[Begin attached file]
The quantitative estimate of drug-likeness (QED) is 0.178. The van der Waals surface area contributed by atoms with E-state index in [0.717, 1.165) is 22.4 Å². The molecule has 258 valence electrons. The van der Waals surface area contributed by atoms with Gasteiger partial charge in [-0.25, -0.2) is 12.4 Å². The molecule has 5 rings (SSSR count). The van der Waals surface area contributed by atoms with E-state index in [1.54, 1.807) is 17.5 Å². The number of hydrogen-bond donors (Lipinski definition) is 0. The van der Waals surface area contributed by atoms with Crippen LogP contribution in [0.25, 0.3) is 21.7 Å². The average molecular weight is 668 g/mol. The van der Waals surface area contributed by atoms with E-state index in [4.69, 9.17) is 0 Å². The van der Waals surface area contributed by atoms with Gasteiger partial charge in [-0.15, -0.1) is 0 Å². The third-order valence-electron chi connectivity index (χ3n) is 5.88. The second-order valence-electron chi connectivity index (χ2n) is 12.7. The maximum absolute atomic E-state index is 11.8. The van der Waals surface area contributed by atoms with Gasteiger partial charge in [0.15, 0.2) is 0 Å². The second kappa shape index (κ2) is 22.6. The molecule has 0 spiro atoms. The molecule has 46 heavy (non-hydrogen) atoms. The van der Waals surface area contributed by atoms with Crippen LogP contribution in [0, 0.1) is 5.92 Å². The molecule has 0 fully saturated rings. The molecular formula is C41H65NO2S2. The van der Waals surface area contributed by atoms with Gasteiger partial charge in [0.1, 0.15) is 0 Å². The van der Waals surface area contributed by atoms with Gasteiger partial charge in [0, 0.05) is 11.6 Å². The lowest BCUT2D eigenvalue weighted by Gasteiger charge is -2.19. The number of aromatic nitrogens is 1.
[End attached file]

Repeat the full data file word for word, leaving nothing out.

The quantitative estimate of drug-likeness (QED) is 0.178. The van der Waals surface area contributed by atoms with E-state index in [0.717, 1.165) is 22.4 Å². The molecule has 258 valence electrons. The van der Waals surface area contributed by atoms with Gasteiger partial charge in [-0.25, -0.2) is 12.4 Å². The molecule has 5 rings (SSSR count). The van der Waals surface area contributed by atoms with E-state index in [1.54, 1.807) is 17.5 Å². The number of hydrogen-bond donors (Lipinski definition) is 0. The van der Waals surface area contributed by atoms with Crippen LogP contribution in [0.25, 0.3) is 21.7 Å². The average molecular weight is 668 g/mol. The van der Waals surface area contributed by atoms with E-state index in [4.69, 9.17) is 0 Å². The van der Waals surface area contributed by atoms with Gasteiger partial charge in [-0.15, -0.1) is 0 Å². The third-order valence-electron chi connectivity index (χ3n) is 5.88. The second-order valence-electron chi connectivity index (χ2n) is 12.7. The maximum absolute atomic E-state index is 11.8. The van der Waals surface area contributed by atoms with Gasteiger partial charge in [0.15, 0.2) is 0 Å². The second kappa shape index (κ2) is 22.6. The molecule has 0 spiro atoms. The molecule has 46 heavy (non-hydrogen) atoms. The van der Waals surface area contributed by atoms with Crippen LogP contribution in [0, 0.1) is 5.92 Å². The molecule has 0 fully saturated rings. The molecular formula is C41H65NO2S2. The van der Waals surface area contributed by atoms with Gasteiger partial charge in [0.1, 0.15) is 0 Å². The van der Waals surface area contributed by atoms with Gasteiger partial charge in [0, 0.05) is 11.6 Å². The lowest BCUT2D eigenvalue weighted by Gasteiger charge is -2.19. The number of aromatic nitrogens is 1.